Anyway, I'm glad we got even a little bit of clarity so now that we can move onto new bits of ambiguity. It keeps things fresh. :) Plus it'll be nice when PCI eventually documents what scanners should be able to identify and what web application firewalls should be able to block. Won't that be nice.

4 comments:

Security Retentive said...

Ah, but the not so big secret is that the specification/standard is only sort of improving security. It is really about having a set of minimum standards we seek to enforce, whether they really improve security or not. We can easily find a number of the items in the standard that don't as much increase security as they baseline what you ought to do if you don't have a good security program to begin with.

App Vuln scanning, just like network vuln scanning isn't sufficient to demonstrate a problem. Finding an issue tells me I have a problem, not finding and issue doesn't tell me I don't have a problem.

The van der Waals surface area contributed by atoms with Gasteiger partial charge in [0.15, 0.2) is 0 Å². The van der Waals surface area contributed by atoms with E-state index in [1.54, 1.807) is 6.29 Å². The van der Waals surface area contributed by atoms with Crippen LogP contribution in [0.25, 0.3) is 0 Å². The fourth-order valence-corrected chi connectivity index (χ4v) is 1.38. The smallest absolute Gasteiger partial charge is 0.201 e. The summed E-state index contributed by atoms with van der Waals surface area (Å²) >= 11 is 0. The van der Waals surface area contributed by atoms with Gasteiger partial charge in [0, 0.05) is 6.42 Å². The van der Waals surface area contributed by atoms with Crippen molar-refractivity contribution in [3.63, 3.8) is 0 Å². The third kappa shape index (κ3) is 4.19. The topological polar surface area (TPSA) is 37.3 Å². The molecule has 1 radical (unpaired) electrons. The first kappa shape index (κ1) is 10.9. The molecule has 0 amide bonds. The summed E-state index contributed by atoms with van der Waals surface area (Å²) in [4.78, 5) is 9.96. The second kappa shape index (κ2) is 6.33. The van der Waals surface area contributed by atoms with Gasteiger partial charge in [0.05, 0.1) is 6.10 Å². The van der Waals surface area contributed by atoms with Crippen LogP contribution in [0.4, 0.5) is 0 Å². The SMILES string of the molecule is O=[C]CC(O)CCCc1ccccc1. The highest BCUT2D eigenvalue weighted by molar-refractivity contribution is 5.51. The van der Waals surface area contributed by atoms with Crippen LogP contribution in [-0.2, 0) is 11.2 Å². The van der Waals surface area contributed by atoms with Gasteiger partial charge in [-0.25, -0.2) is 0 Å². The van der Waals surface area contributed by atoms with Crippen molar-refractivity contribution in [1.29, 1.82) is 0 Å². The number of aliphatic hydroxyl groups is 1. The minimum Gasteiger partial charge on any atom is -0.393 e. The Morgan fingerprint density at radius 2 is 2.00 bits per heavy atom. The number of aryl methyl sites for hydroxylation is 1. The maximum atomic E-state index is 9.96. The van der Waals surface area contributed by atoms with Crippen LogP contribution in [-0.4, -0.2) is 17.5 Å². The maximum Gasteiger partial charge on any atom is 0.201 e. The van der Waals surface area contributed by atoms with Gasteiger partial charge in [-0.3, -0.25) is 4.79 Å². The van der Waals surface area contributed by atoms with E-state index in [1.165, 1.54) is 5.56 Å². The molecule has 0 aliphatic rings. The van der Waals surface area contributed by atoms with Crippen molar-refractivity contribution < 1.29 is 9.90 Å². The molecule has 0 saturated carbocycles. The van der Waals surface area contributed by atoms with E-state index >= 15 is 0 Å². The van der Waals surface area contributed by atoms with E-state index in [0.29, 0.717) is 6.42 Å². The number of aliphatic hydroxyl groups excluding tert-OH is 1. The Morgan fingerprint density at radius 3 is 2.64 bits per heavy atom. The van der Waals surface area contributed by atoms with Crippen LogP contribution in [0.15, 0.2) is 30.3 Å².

Alas.

Anonymous said...

Jeremiah: This pilgrim is holding :) You make a good point. People absolutely need to be trained before they start using a tool for PCI testing, or any other web app testing for that matter. I should have made that point MUCH more obvious but I was only commenting on the ambiguity in section 6.6 as it related to acceptable techniques for testing, not a relative level of skill someone should have. I started asking this questions because that section is not very clear on what specific technique is acceptable to meet the 2008 requirement. I completely agree that whatever technique someone decides to use the person that is doing it needs to be properly trained and have appropriate experience in web application testing. How we define “properly trained” and “appropriate experience” is an entirely different can of worms we can open in another post :)